- Played with in Winx Club: The Trix are sent to a place where they are supposed to be reformed, but it only manages to tick them off even more.
- Lampshaded in As Told by Ginger in an episode where Ginger becomes jealous of Darren's new relationship with Miranda. Of course, she didn't technically see a psychologist.
Ginger: It's just that Dr Phonsfeelings said—Darren: Whoa, you went to see a therapist?Ginger: Not exactly. She was on Channel 9.
- Said TV psychologist appears in another episode and causes more problems when Ginger starts freaking out that her mother is still single.
- And inverted in another episode where Ginger is sent to the school psychologist because she writes a poem about a girl who wishes to disappear. Everyone assumes Ginger has suicidal intentions because of this, but she's actually fine.
- Zig-zagged in Young Justice. Black Canary is a trained therapist, and is shown having sessions with the teens after seriously traumatizing events. When Arsenal begins to suffer from serious issues that have interfered with their missions more than once Nightwing benched him, which is pretty much the same as telling him he's off the team until he can deal with his personal demons.
- Zig-zagged in Adventure Time. Ooo is a very strange place with a lot of even stranger people, but there actually are mental health services for those who need them. For a lot of the earlier episodes, however, this trope was played straight, with people such as Lemongrab and Ice King basically just being dealt with when they caused trouble and ignored when they didn't. Both of them have now been getting a lot more help.
- Averted in the Arthur episode "Shelter From The Storm". The Brain starts having anxiety and becomes increasingly stressed after a hurricane hits their town. His parents send him to a therapist, voiced by Idina Menzel, to help his issues. After the end of his session he thinks he's "cured" but is told by his therapist that dealing with anxiety takes time, made obvious by the fact Brain is triggered by the rustling of wind. She teaches him techniques to deal with his anxiety and in the end he confronts his fears.
- Subverted in The Tick with Big Shot, a parody of nineties antiheroes in general and The Punisher in particular. In "The Tick vs The Ideamen", he is a clearly unstable maniac who riddles random things with bullets until they resemble skulls; the Tick warns him that "Guns and superheroes don't mix. Seek professional help." When he reappears in "The Tick vs The Tick", he has been to therapy and, while he still has anger issues, he has them under control and is overall a calm, stable man who even invites the other Tick to attend his group sessions to work out his own issues.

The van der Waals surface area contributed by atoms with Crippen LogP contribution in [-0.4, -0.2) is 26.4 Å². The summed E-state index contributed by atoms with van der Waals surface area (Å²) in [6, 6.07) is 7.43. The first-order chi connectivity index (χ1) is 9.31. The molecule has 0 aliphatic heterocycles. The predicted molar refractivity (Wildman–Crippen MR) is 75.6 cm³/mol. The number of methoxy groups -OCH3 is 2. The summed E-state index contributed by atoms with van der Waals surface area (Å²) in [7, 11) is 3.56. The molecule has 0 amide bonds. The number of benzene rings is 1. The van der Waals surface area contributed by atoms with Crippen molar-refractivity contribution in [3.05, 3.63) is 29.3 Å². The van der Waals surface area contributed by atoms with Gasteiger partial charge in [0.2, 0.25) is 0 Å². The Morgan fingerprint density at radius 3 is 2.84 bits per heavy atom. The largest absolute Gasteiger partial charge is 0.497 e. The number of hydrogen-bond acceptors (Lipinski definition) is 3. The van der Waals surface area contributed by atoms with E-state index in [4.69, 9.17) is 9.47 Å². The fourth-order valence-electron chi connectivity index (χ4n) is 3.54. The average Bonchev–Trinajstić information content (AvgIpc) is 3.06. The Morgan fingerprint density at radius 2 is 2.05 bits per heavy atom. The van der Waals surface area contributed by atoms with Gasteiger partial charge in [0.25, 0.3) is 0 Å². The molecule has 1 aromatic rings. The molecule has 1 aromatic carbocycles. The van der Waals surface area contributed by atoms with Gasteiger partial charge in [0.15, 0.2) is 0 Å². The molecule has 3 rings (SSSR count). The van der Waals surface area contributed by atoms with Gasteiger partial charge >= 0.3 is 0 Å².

- Gradually subverted in My Little Pony: Friendship Is Magic. While at first characters would go through one-episode... episodes and not have it commented on, the presence of a literally barking mad pony being chased by doctors at least implies a mental hospital. Said pony was later seen being given a home by a nurse, presumably recovered. Also, Princess Celestia tasked one of the main characters with reforming a villain, Princess Luna literally helps foals in their nightmares, Princess Cadence is known to reignite couple's love, and Twilight Sparkle has offered to rehabilitate a former cult leader. Even the B-plot Cutie Mark Crusaders have moved into the field of cutie mark advice—and given that ponies consider cutie marks a huge part of their identity, that's saying something.
- Interestingly, all the above examples were shown after the escape and rampage of the Mad God Discord. And there have been multiple references to spells that affect the mind, some of which were shown on-screen...
- In The Avengers: Earth's Mightiest Heroes!, Hank Pym fakes his death, then goes around with a new personality and calling himself Yellowjacket, who is much more ruthless and prone to violence. Everyone is aware that is unhealthy but no one mentions therapy.
- One episode of The Transformers, "Webworld", was all about the Decepticons finally getting sick of Galvatron being insane and sending him to a planet whose hat is curing the mentally ill. Galvatron just ends up ravaging the planet.